As a last note, one argument I have heard for "on demand" feeding, which usually translates to "every time my baby cries, I [breast-]feed him," is that "That's how God treats us. He attends our every need and doesn't let us try to 'self-soothe'." While I see some truth in this, first I acknowledge that any analogy between me as a parent and God as cosmic ruler is gonna fall short. But even putting that aside, I say that God DOES let us "cry it out" sometimes. While He is always there, always attending to our needs, we often don't feel or agree with His attending. Think of Job, demanding answers & mourning his children as he scrapes his boils, or Joseph, languishing in prison for fleeing temptation. They sure didn't look or feel comforted like they wanted to be. But God was still good and kind, and working out purposefully for their good (Rom 8:28). David, who'd been promised a kingdom and found himself hiding in cave after cave as a madman sought his life, was still able to affirm "He has caught up my tears in a bottle: this I know, that God is for me..." If I let my daughter cry herself to sleep in a safe, warm house on a full tummy, with me a door away, every one of her needs is being met-- including her need to learn to pacify herself... but she probably doesn't like the way I'm meeting her needs. God answers our prayers in His way and in His timetable-- and He doesn't even need sleep! :) (Also, God doesn't answer every prayer with the same solution. That would be silly. Neither does every cry indicate true hunger, so why would I offer food?)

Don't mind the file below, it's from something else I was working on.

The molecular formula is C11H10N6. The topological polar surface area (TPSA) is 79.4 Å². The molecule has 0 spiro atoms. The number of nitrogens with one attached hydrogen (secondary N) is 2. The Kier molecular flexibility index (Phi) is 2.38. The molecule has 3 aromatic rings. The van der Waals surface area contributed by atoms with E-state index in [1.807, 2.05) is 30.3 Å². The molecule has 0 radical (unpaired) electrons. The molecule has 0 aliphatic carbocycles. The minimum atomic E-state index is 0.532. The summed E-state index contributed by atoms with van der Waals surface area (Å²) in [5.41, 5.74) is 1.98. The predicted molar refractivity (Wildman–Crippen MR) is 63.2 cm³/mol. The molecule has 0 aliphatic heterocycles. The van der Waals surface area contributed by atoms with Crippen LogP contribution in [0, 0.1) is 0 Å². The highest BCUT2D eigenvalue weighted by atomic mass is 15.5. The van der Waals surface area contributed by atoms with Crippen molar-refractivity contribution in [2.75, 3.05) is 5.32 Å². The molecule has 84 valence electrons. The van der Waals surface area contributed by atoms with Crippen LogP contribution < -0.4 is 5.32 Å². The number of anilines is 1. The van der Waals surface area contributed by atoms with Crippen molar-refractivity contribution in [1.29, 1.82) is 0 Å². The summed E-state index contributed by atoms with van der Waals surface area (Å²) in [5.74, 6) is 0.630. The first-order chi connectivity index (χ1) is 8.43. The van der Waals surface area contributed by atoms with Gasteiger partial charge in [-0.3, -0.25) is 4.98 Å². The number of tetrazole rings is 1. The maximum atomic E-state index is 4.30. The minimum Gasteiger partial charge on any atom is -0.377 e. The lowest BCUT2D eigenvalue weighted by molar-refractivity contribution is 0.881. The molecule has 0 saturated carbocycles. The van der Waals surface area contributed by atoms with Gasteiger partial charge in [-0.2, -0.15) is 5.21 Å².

Once again, you have my humble musings. Hopefully I won't realize it was all a bunch of bunk once the little miss is here to stay. =D I don't think that will happen-- I've nannied, taught & babysat enough to have at least some idea of how things go... Pray for me!!